Speak to your hosting provider about whether or not your site would benefit from CDN, and start investigating how technology like this could be used to make your site faster. You’ll be amazed at the difference those faster loading speeds can make.
Compress images wherever possible
Those beautifully shot, high-resolution images of your products might look incredible, but they could spell trouble for your website if they’re not optimised before they’re uploaded. Check that all images on your site are compressed as much as possible, and make sure you’re thinking about page load speeds every time you add a new image to your pages.
By correctly formatting every image you upload to your site, you’ll cut back on unnecessary work, and dramatically reduce the loading speed of your pages. You won’t even have to lose image quality either, as compression should not make a real difference to how your images look on your site. Start by auditing your site to see whether images have been compressed correctly, and replace any that haven’t with more web-friendly versions.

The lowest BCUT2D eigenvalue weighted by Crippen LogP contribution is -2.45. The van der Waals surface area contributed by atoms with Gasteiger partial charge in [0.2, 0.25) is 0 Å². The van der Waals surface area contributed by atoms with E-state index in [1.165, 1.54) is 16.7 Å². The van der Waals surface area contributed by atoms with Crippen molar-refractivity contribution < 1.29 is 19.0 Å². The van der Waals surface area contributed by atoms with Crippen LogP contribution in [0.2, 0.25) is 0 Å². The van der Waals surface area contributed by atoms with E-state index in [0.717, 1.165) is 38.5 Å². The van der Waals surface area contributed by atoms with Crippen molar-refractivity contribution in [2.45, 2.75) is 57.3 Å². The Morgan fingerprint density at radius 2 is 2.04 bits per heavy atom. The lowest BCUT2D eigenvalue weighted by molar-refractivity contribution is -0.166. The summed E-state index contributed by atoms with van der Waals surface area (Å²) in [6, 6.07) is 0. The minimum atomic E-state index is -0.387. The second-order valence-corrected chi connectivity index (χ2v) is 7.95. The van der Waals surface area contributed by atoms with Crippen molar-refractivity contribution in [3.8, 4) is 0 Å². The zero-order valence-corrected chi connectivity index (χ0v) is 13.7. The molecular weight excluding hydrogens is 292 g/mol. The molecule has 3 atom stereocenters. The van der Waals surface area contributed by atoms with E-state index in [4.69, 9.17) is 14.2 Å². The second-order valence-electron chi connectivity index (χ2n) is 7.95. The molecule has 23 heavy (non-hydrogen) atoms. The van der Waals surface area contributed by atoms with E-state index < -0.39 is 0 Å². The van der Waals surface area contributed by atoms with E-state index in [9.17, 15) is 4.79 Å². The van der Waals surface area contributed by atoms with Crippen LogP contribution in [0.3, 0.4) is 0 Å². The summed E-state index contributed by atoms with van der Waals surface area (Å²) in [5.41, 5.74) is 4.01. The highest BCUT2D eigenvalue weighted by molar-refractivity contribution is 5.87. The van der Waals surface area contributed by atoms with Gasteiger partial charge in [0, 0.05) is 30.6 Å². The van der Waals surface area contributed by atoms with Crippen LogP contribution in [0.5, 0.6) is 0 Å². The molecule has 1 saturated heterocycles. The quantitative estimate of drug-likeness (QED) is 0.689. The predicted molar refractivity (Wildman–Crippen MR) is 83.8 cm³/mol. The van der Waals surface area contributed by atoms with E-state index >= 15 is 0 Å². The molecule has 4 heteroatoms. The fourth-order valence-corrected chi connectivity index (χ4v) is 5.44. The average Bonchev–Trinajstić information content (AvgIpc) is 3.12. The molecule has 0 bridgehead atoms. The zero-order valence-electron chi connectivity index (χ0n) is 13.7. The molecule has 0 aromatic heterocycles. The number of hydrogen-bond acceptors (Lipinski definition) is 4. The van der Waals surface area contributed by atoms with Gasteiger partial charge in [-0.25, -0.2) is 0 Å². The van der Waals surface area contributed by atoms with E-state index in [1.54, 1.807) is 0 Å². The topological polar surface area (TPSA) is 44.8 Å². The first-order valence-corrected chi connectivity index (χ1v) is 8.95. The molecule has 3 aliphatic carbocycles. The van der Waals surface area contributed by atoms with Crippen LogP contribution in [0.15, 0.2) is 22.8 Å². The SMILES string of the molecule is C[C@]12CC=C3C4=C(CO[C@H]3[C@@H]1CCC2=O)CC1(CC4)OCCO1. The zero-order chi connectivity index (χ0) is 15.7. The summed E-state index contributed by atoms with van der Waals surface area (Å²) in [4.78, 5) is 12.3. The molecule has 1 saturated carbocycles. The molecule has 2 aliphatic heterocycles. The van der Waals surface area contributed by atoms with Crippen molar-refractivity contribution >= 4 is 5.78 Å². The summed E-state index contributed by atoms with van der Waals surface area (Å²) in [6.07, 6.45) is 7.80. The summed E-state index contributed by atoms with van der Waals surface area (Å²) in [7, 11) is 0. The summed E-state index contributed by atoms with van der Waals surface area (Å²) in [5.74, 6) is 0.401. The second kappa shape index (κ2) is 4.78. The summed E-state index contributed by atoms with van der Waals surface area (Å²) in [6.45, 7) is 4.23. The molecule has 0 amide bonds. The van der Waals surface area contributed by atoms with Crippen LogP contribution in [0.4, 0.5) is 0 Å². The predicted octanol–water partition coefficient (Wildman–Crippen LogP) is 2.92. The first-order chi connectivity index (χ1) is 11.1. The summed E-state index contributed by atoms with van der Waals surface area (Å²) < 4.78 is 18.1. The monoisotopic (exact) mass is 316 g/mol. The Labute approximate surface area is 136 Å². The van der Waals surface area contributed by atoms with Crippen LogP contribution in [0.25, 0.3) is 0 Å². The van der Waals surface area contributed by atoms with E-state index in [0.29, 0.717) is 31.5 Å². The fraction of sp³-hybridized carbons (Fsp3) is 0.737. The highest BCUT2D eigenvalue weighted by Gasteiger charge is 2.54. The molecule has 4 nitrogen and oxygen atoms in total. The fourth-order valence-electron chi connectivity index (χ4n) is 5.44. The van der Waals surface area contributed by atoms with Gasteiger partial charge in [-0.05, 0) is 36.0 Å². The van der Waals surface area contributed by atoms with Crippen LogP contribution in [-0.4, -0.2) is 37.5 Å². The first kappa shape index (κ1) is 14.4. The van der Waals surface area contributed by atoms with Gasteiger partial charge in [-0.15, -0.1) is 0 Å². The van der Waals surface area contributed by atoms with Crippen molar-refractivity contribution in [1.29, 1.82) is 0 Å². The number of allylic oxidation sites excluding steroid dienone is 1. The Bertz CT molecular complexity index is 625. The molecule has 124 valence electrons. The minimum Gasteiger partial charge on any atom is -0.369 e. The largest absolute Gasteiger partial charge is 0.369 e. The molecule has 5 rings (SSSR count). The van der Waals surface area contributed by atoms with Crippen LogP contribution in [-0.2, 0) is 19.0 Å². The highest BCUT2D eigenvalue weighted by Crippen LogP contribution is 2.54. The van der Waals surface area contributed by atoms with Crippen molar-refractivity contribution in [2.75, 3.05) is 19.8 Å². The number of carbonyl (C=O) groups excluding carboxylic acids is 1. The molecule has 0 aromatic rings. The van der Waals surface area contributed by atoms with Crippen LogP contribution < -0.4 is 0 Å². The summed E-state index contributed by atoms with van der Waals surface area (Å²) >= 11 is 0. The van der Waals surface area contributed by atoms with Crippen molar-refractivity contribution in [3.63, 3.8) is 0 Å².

Cut back on menu options
The more complicated a site is, the longer it’ll take to load. Check how many options visitors see when they view your menus and try to reduce these if you can.
Far too many sites give users endless menu options, which can leave visitors feeling confused about which pages they need to look at to find the information they’re searching for. If you cut back on any unnecessary pages, you’ll improve the user experience your site offers, and you’ll likely increase conversions at the same time.
Analyse data on user behaviour to see which of the options get the most use, and remove any that aren’t getting much attention from your customers. A more streamlined menu will help customers to find the products they need quickly, and they’ll thank you for it by shopping at your ecommerce site more often.
Specify the dimensions of images